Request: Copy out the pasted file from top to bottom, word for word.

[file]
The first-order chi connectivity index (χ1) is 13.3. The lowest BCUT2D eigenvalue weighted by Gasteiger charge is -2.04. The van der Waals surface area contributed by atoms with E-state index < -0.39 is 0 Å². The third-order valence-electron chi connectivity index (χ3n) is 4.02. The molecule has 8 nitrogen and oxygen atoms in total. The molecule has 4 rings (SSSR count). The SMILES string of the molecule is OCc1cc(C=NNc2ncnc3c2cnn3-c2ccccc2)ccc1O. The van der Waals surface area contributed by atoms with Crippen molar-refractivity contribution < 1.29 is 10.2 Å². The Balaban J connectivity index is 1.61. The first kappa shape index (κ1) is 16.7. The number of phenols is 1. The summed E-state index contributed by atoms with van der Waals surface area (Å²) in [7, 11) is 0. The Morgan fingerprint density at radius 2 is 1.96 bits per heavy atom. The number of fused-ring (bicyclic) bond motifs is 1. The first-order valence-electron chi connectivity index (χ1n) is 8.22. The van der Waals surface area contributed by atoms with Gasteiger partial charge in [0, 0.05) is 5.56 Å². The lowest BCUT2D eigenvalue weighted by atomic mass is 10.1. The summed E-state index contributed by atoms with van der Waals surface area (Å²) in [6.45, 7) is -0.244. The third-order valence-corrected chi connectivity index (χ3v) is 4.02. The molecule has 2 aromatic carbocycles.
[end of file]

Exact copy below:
The first-order chi connectivity index (χ1) is 13.3. The lowest BCUT2D eigenvalue weighted by Gasteiger charge is -2.04. The van der Waals surface area contributed by atoms with E-state index < -0.39 is 0 Å². The third-order valence-electron chi connectivity index (χ3n) is 4.02. The molecule has 8 nitrogen and oxygen atoms in total. The molecule has 4 rings (SSSR count). The SMILES string of the molecule is OCc1cc(C=NNc2ncnc3c2cnn3-c2ccccc2)ccc1O. The van der Waals surface area contributed by atoms with Crippen molar-refractivity contribution < 1.29 is 10.2 Å². The Balaban J connectivity index is 1.61. The first kappa shape index (κ1) is 16.7. The number of phenols is 1. The summed E-state index contributed by atoms with van der Waals surface area (Å²) in [7, 11) is 0. The Morgan fingerprint density at radius 2 is 1.96 bits per heavy atom. The number of fused-ring (bicyclic) bond motifs is 1. The first-order valence-electron chi connectivity index (χ1n) is 8.22. The van der Waals surface area contributed by atoms with Gasteiger partial charge in [0, 0.05) is 5.56 Å². The lowest BCUT2D eigenvalue weighted by atomic mass is 10.1. The summed E-state index contributed by atoms with van der Waals surface area (Å²) in [6.45, 7) is -0.244. The third-order valence-corrected chi connectivity index (χ3v) is 4.02. The molecule has 2 aromatic carbocycles.